Scared half to death by my stern dermatologist and officially taking my first round of Roaccutane, I am now incredibly weary of everything that comes near my face—including my good for nothing itchy fingers. Sunscreen, another dislike of mine, thanks to its thick, oily formula, is currently a no-no that’s only used under extreme circumstances when I really can’t be my vampire-y self and avoid sunlight.

Thankfully, if you’re like me, suffering in a personal hell of abstinence from SPF because of sensitive skin, or if you really hate sunscreen in general, there’s another way to protect your skin from sun damage.

Keep reading for foods that antioxidize your skin!

Before I jump into why you should increase your tomato consumption, I think it’s necessary to first illustrate the dangers of excessive UV ray exposure. Too much sunlight, unfortunately, activates free radicals in our skin. The activation, in turn, accelerates the aging process of cells (hello, wrinkles!) by puncturing them and tearing them apart, and generates a wild chain reaction that makes us more susceptible to skin cancer. That said, when our skin “burns” our bodies are actually generating an immune response-inflammation to the free radicals.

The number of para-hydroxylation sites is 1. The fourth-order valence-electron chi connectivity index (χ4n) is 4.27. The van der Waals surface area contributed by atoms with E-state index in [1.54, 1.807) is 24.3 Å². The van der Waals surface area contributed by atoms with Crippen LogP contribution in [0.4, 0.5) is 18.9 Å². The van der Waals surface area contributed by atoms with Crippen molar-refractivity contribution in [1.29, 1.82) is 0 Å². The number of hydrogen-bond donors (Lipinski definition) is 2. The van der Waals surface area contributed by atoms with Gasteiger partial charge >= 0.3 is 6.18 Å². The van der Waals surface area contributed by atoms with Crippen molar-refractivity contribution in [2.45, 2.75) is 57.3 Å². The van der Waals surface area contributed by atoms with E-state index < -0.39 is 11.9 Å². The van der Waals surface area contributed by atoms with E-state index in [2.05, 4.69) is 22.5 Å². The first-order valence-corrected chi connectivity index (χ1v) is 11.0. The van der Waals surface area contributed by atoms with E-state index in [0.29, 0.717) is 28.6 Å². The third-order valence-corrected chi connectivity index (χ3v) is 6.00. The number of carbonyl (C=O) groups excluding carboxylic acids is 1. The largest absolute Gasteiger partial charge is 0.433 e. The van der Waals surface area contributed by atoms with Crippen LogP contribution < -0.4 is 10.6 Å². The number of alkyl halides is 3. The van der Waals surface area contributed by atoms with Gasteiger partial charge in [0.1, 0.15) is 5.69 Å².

Sun protection is best achieved when consuming an antioxidant-rich diet and when using a non-chemical protective sunscreen on a daily basis. This is simply because the amount of antioxidants in your blood decreases when your skin is exposed to sunlight.

Okay, now the tomatoes!

Tomatoes contain lycopene, or, an important antioxidant to have in your diet. The rule of thumb is, the redder the tomato, the more lycopene it contains. If you’re not too keen on eating tomatoes, try your hand at some watermelon!

Sweet potatoes are packed with beta-carotene and storage proteins called sporamins that have unique antioxidant properties. Once digested, beta-carotenes turn into Vitamin A which ultimately helps with skin cell regeneration.

Crimini mushrooms, or the cute little things you find on kebabs, are packed with skin-protecting nutrients like selenium. In fact, crimini mushrooms have the highest selenium content in all the foods that we eat. This, of course, is important because our bodies use the vital mineral to create potent antioxidants that fight the free radicals that form in our skin during sunlight exposure. Best of all crimini mushrooms are packed with Vitamin B—the key to youthful-looking skin cells.

Fatty fish contain carotenoid antioxidants that help keep the skin radiant. Omega 3 essential fatty acids, like those found in salmon, also act as powerful and protective anti-inflammatories.

Like strawberries, blueberries, and blackberries, green tea is an antioxidant food high in catechins. The deeper and richer the color of your tea, the higher its catechin content. So, steep those leaves and drink up!